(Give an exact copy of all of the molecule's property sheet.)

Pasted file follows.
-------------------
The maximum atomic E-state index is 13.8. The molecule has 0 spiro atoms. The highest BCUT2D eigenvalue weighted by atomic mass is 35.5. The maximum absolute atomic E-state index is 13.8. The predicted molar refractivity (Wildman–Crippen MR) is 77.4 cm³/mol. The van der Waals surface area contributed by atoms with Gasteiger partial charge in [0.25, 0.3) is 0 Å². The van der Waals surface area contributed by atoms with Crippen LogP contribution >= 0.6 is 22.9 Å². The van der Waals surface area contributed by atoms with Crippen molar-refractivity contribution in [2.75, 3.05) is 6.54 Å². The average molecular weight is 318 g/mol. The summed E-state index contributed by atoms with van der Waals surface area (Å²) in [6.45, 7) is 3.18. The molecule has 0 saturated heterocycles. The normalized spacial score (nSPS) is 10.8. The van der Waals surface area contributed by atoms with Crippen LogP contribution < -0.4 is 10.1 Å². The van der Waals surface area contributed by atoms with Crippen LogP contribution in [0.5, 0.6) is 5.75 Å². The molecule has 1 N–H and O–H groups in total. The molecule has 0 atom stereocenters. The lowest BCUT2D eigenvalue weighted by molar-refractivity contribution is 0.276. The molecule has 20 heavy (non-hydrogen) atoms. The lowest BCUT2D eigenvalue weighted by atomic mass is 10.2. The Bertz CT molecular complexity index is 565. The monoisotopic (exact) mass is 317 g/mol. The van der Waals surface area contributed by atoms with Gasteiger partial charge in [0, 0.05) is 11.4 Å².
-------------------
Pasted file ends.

The maximum atomic E-state index is 13.8. The molecule has 0 spiro atoms. The highest BCUT2D eigenvalue weighted by atomic mass is 35.5. The maximum absolute atomic E-state index is 13.8. The predicted molar refractivity (Wildman–Crippen MR) is 77.4 cm³/mol. The van der Waals surface area contributed by atoms with Gasteiger partial charge in [0.25, 0.3) is 0 Å². The van der Waals surface area contributed by atoms with Crippen LogP contribution >= 0.6 is 22.9 Å². The van der Waals surface area contributed by atoms with Crippen molar-refractivity contribution in [2.75, 3.05) is 6.54 Å². The average molecular weight is 318 g/mol. The summed E-state index contributed by atoms with van der Waals surface area (Å²) in [6.45, 7) is 3.18. The molecule has 0 saturated heterocycles. The normalized spacial score (nSPS) is 10.8. The van der Waals surface area contributed by atoms with Crippen LogP contribution < -0.4 is 10.1 Å². The van der Waals surface area contributed by atoms with Crippen LogP contribution in [0.5, 0.6) is 5.75 Å². The molecule has 1 N–H and O–H groups in total. The molecule has 0 atom stereocenters. The lowest BCUT2D eigenvalue weighted by molar-refractivity contribution is 0.276. The molecule has 20 heavy (non-hydrogen) atoms. The lowest BCUT2D eigenvalue weighted by atomic mass is 10.2. The Bertz CT molecular complexity index is 565. The monoisotopic (exact) mass is 317 g/mol. The van der Waals surface area contributed by atoms with Gasteiger partial charge in [0, 0.05) is 11.4 Å².